Flagship genetics project to uncover hidden figures in chronic kidney disease

1 February 2018

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Researchers say a major genomic study will provide answers for patients with unexplained kidney disease, and could lead to better treatments.

The national project is being led by kidney specialist Dr Andrew Mallett, a Clinical Fellow at The University of Queensland’s Institute for Molecular Bioscience (IMB) and lecturer with the Faculty of Medicine.

“Unfortunately, my colleagues and I see many patients in the clinic who don’t know why they have kidney disease, despite our best efforts to identify the cause,” Dr Mallett said.

“It’s extremely disheartening for them, their families and their clinicians, particularly as they may be facing dialysis or a kidney transplant.”

Dr Mallett said researchers will work with patients who have unexplained advanced and end-stage kidney disease to see if their genes could hold the key to a definitive diagnosis.

“Genomics is an emerging technology that allows us to examine the coding of all of our genes, and the changes within them, in a rapid and effective way to understand potential genetic or inheritable causes for disorders.

“We hope that this approach will also reveal ways to better support patients and their families through their clinical journey from a multitude of perspectives, including treatment and their health outcomes.”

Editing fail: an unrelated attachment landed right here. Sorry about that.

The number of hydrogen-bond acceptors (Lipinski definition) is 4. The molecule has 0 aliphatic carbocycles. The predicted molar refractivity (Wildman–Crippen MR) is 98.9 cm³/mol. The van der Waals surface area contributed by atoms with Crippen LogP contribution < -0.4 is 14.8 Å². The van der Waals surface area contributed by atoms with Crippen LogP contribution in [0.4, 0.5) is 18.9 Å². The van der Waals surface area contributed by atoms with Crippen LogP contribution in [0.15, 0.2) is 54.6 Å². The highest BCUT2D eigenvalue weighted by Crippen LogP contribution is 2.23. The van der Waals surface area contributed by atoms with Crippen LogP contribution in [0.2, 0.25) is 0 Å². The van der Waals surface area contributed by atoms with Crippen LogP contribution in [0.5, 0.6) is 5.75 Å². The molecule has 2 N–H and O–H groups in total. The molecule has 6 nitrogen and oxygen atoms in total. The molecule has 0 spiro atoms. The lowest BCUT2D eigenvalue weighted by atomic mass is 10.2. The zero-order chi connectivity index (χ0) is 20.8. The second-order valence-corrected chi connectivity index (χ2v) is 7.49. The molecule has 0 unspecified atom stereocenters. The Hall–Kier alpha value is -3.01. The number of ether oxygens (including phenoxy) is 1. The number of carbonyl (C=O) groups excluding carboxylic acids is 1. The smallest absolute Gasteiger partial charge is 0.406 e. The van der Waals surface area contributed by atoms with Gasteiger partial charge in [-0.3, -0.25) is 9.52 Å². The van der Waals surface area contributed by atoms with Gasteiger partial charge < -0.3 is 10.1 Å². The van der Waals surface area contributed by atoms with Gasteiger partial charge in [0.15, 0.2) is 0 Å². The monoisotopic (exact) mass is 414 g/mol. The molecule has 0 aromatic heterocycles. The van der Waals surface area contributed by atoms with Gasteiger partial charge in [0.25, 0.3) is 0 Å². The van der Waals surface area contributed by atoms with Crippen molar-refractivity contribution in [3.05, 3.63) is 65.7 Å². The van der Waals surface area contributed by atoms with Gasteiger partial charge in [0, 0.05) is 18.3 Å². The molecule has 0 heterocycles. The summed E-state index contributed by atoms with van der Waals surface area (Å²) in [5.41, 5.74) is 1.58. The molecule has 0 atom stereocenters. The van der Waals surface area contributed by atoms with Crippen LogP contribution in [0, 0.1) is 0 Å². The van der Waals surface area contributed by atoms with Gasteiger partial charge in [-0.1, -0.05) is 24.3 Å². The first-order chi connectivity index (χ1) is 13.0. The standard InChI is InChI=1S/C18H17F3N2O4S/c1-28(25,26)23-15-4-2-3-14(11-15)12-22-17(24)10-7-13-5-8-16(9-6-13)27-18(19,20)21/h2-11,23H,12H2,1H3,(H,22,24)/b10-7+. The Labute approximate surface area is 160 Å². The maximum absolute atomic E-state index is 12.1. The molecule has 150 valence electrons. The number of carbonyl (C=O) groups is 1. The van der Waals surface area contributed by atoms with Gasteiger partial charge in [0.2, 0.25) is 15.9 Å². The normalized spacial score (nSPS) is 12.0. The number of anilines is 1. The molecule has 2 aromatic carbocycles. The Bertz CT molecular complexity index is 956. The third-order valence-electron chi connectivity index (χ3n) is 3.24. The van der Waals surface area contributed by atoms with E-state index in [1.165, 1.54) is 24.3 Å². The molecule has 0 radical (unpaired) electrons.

Dr Mallett heads the KidGen Collaborative, an Australian consortium of clinicians, genetic counsellors and diagnosticians and researchers with a focus on inherited forms of kidney disease.

The new project, entitled HIDDEN (Whole Genome Investigation to Identify Undetected Nephropathies), is a partnership between KidGen and Australian Genomics, an NHMRC-funded research network committed to integrating genomic medicine into Australian healthcare.

“KidGen currently has 14 affiliated renal genetics clinics all around the country, with the first established at the Royal Brisbane and Women’s Hospital,” Dr Mallett said.

“No one centre could undertake this study in isolation, and we’re also drawing in expertise from Kidney Health Australia, and other leading research institutions in Sydney, Melbourne, the UK and New Zealand.

In Brisbane, the project will involve the RBWH Kidney Health Service, Genetics Health Queensland and Lady Cilento Children’s Hospital Child and Adolescent Renal Service, who together operate the Queensland Conjoint Renal Genetics Service, along with UQ.

“Through these partnerships we are able to lead initiatives like HIDDEN to help answer some of the big questions remaining about kidney disease, with the tools we are acquiring from the genomic revolution in science and healthcare,” Dr Mallett said.

Media: IMB Communications, communications@imb.uq.edu.au, +61 7 3346 2134, +61 418 575 247. 

 

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